The most difficult challenge was to transmit the work of several years of research into just three minutes. If I could give one piece of advice to future contestants, it would be to not try to introduce too much information. The second most essential and important piece of advice is to try to do it in a way that sticks in the listener’s mind. If they want to know more details, they can always ask you later. Furthermore, that later discussion will probably allow an enriching exchange of ideas!
Related content: Pitch Perfect: Exploring Black Women’s Emotional Coping Strategies
Benefits of competing
Now, 6 months after competing in Pitch Perfect, I have finally finished writing my thesis and am preparing my presentation. I feel much more confident about this after having participated in the Pitch Perfect Thesis Competition, which made me feel capable of communicating the content of my thesis in front of an audience and also enjoy doing it.
I also found many other benefits in participating. For example, I met a couple of researchers who saw my Pitch Perfect presentation and asked me about my dissertation. In this way, I have also been able to learn about their research, and we have even talked about possible future collaborations!
Advice for future competitors (and PhD candidates!)
The first thing I would say to anyone considering participating is to go for it! It is a very good experience for the reasons I mentioned and many more. And I would cheer them on! I would also tell them to try to enjoy every step of the way and to always remember the main purpose by which they started their PhD, (e.g., what does it bring to them as individuals or what does it bring to society?). I believe that keeping this in mind is essential to enjoy this stage of their research.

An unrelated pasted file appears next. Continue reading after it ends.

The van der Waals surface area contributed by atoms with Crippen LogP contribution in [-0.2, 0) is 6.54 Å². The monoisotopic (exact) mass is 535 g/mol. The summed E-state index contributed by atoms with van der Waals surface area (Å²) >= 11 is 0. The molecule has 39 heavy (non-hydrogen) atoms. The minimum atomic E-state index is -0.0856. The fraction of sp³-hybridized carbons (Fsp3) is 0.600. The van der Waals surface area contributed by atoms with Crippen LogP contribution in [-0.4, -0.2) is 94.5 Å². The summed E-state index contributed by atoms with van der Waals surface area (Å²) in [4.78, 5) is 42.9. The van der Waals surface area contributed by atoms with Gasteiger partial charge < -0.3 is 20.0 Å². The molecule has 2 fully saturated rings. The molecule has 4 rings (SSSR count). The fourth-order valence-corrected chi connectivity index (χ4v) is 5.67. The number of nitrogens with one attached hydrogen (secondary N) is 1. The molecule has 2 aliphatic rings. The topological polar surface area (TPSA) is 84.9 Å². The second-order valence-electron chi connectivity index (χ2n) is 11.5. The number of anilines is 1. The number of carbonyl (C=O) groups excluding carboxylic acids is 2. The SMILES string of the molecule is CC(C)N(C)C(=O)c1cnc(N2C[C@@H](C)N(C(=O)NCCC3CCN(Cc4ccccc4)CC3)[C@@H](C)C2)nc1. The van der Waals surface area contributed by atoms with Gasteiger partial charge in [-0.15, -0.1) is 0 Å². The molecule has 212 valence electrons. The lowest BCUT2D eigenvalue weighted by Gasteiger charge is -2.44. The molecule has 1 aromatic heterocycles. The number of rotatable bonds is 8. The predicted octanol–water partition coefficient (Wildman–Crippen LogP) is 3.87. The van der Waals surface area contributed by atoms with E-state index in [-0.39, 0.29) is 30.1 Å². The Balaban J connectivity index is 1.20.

I would love to continue my research in a postdoctoral stage in the field of psychology that deals with philosophy and cultural and religious studies. I will search until I find a project that fascinates me in these fields and to which I will dedicate all my work during the next few years.
Some other pending activities that excite me but are not directly related to academy relate to hobbies, experiences, and trips I had postponed for “when the thesis is finished.” I hope to live them soon. I will use these experiences to connect with myself and also to approach the next academic stage with all my energies!
References for the two published papers related to Carmen’s thesis:
Callizo-Romero, C., Tutnjević, S., Pandza, M., Ouellet, M., Kranjec, A., Ilić, S., Gu, Y., Göksun, T., Chahboun, S., Casasanto, D., & Santiago, J. (2020). Temporal focus and time spatialization across cultures. Psychonomic Bulletin and Review, 1–12. https://doi.org/10.3758/s13423-020-01760-5
Callizo-Romero, C., Tutnjević, S., Pandza, M., Ouellet, M., Kranjec, A., Ilić, S., Gu, Y., Göksun, T., Chahboun, S., Casasanto, D., & Santiago, J. (2022). Does time extend asymmetrically into the past and the future? A multitask crosscultural study. Language and Cognition, 14(2), 275–302. https://doi.org/10.1017/langcog.2022.5